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Oracle Solaris Administration: IP Services     Oracle Solaris 11 Information Library
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Document Information


Part I TCP/IP Administration

1.  Planning the Network Deployment

2.  Considerations When Using IPv6 Addresses

3.  Configuring an IPv4 Network

4.  Enabling IPv6 on the Network

5.  Administering a TCP/IP Network

6.  Configuring IP Tunnels

7.  Troubleshooting Network Problems

8.  IPv4 Reference

9.  IPv6 Reference


10.  About DHCP (Overview)

11.  Administering the ISC DHCP Service

12.  Configuring and Administering the DHCP Client

13.  DHCP Commands and Files (Reference)

Part III IP Security

14.  IP Security Architecture (Overview)

15.  Configuring IPsec (Tasks)

16.  IP Security Architecture (Reference)

17.  Internet Key Exchange (Overview)

18.  Configuring IKE (Tasks)

19.  Internet Key Exchange (Reference)

IKE Service

IKE Daemon

IKE Configuration File

ikeadm Command

IKE Preshared Keys Files

IKE Public Key Databases and Commands

ikecert tokens Command

ikecert certlocal Command

ikecert certdb Command

ikecert certrldb Command

/etc/inet/ike/publickeys Directory

/etc/inet/secret/ike.privatekeys Directory

/etc/inet/ike/crls Directory

20.  IP Filter in Oracle Solaris (Overview)

21.  IP Filter (Tasks)

Part IV Networking Performance

22.  Integrated Load Balancer Overview

23.  Configuration of Integrated Load Balancer (Tasks)

24.  Virtual Router Redundancy Protocol (Overview)

25.  VRRP Configuration (Tasks)

26.  Implementing Congestion Control

Part V IP Quality of Service (IPQoS)

27.  Introducing IPQoS (Overview)

28.  Planning for an IPQoS-Enabled Network (Tasks)

29.  Creating the IPQoS Configuration File (Tasks)

30.  Starting and Maintaining IPQoS (Tasks)

31.  Using Flow Accounting and Statistics Gathering (Tasks)

32.  IPQoS in Detail (Reference)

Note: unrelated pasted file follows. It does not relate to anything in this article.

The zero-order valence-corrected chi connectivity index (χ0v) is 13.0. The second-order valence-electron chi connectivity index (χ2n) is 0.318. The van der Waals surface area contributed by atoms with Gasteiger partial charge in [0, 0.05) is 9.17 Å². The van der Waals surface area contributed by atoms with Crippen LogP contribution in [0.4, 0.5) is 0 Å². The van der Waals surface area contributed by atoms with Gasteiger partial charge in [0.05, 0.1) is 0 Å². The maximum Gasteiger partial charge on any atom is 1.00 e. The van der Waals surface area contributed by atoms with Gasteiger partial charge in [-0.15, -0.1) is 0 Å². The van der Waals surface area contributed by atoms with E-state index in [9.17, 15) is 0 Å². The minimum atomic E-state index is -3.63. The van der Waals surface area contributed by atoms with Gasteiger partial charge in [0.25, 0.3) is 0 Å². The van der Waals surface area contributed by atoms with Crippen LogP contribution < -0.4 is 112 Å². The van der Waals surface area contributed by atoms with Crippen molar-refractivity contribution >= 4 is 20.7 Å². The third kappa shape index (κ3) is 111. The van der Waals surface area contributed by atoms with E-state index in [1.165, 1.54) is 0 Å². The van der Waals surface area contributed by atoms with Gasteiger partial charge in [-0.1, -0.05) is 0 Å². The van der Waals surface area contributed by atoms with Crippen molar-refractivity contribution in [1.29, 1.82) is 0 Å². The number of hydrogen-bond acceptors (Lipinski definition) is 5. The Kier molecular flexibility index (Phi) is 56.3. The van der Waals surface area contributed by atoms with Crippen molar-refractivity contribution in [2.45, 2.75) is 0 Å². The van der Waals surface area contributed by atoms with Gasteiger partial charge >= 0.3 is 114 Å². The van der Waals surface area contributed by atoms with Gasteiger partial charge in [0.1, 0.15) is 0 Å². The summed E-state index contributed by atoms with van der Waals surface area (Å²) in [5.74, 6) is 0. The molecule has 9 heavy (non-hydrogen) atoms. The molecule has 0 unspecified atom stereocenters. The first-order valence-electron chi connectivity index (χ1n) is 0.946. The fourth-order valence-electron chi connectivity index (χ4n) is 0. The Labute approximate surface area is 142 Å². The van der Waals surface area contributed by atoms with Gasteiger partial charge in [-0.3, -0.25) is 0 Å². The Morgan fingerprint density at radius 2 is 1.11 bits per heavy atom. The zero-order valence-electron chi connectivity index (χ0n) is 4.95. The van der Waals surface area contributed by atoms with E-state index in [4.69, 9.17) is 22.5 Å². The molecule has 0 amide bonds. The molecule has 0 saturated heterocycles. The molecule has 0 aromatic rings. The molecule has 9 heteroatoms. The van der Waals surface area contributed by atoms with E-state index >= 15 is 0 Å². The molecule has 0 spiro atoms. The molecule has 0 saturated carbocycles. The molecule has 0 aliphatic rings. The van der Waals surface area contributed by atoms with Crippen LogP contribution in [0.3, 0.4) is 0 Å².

IKE Daemon

The in.iked daemon automates the management of cryptographic keys for IPsec on an Oracle Solaris system. The daemon negotiates with a remote system that is running the same protocol to provide authenticated keying materials for security associations (SAs) in a protected manner. The daemon must be running on all systems that plan to communicate securely.

By default, the svc:/network/ipsec/ike:default service is not enabled. After you have configured the /etc/inet/ike/config file and enabled the ike service, the in.iked daemon runs at system boot.

When the IKE daemon runs, the system authenticates itself to its peer IKE entity in the Phase 1 exchange. The peer is defined in the IKE policy file, as are the authentication methods. The daemon then establishes the keys for the Phase 2 exchange. At an interval specified in the policy file, the IKE keys are refreshed automatically. The in.iked daemon listens for incoming IKE requests from the network and for requests for outbound traffic through the PF_KEY socket. For more information, see the pf_key(7P) man page.

Two commands support the IKE daemon. The ikeadm command can be used to view and temporarily modify the IKE policy. To permanently modify the IKE policy, you modify properties of the ike service. To modify properties of the IKE service, see How to Manage IPsec and IKE Services. The ikeadm command can also be used to view Phase 1 SAs, policy rules, preshared keys, available Diffie-Hellman groups, Phase 1 encryption and authentication algorithms, and the certificate cache.

The ikecert command enables you to view and manage the public key databases. This command manages the local databases, ike.privatekeys and publickeys. This command also manages public key operations and the storage of public keys on hardware.